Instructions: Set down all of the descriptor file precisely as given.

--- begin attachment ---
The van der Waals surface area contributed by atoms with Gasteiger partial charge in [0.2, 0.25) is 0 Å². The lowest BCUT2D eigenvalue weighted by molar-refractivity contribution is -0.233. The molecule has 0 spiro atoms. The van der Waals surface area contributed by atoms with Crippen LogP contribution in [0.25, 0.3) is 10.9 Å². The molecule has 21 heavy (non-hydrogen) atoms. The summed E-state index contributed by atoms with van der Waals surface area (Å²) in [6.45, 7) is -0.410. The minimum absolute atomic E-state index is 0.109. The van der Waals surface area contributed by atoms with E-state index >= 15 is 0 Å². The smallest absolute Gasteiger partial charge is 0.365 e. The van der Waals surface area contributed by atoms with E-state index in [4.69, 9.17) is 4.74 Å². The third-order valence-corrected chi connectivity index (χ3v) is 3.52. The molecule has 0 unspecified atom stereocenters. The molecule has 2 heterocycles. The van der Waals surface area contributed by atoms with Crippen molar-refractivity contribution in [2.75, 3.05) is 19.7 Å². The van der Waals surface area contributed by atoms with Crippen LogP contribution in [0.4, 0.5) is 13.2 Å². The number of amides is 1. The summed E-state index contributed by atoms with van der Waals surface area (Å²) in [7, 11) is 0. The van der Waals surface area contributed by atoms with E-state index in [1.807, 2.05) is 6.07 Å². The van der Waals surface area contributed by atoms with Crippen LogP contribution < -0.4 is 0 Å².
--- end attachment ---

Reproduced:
The van der Waals surface area contributed by atoms with Gasteiger partial charge in [0.2, 0.25) is 0 Å². The lowest BCUT2D eigenvalue weighted by molar-refractivity contribution is -0.233. The molecule has 0 spiro atoms. The van der Waals surface area contributed by atoms with Crippen LogP contribution in [0.25, 0.3) is 10.9 Å². The molecule has 21 heavy (non-hydrogen) atoms. The summed E-state index contributed by atoms with van der Waals surface area (Å²) in [6.45, 7) is -0.410. The minimum absolute atomic E-state index is 0.109. The van der Waals surface area contributed by atoms with E-state index >= 15 is 0 Å². The smallest absolute Gasteiger partial charge is 0.365 e. The van der Waals surface area contributed by atoms with E-state index in [4.69, 9.17) is 4.74 Å². The third-order valence-corrected chi connectivity index (χ3v) is 3.52. The molecule has 0 unspecified atom stereocenters. The molecule has 2 heterocycles. The van der Waals surface area contributed by atoms with Crippen molar-refractivity contribution in [2.75, 3.05) is 19.7 Å². The van der Waals surface area contributed by atoms with Crippen LogP contribution in [0.4, 0.5) is 13.2 Å². The number of amides is 1. The summed E-state index contributed by atoms with van der Waals surface area (Å²) in [7, 11) is 0. The van der Waals surface area contributed by atoms with E-state index in [1.807, 2.05) is 6.07 Å². The van der Waals surface area contributed by atoms with Crippen LogP contribution < -0.4 is 0 Å².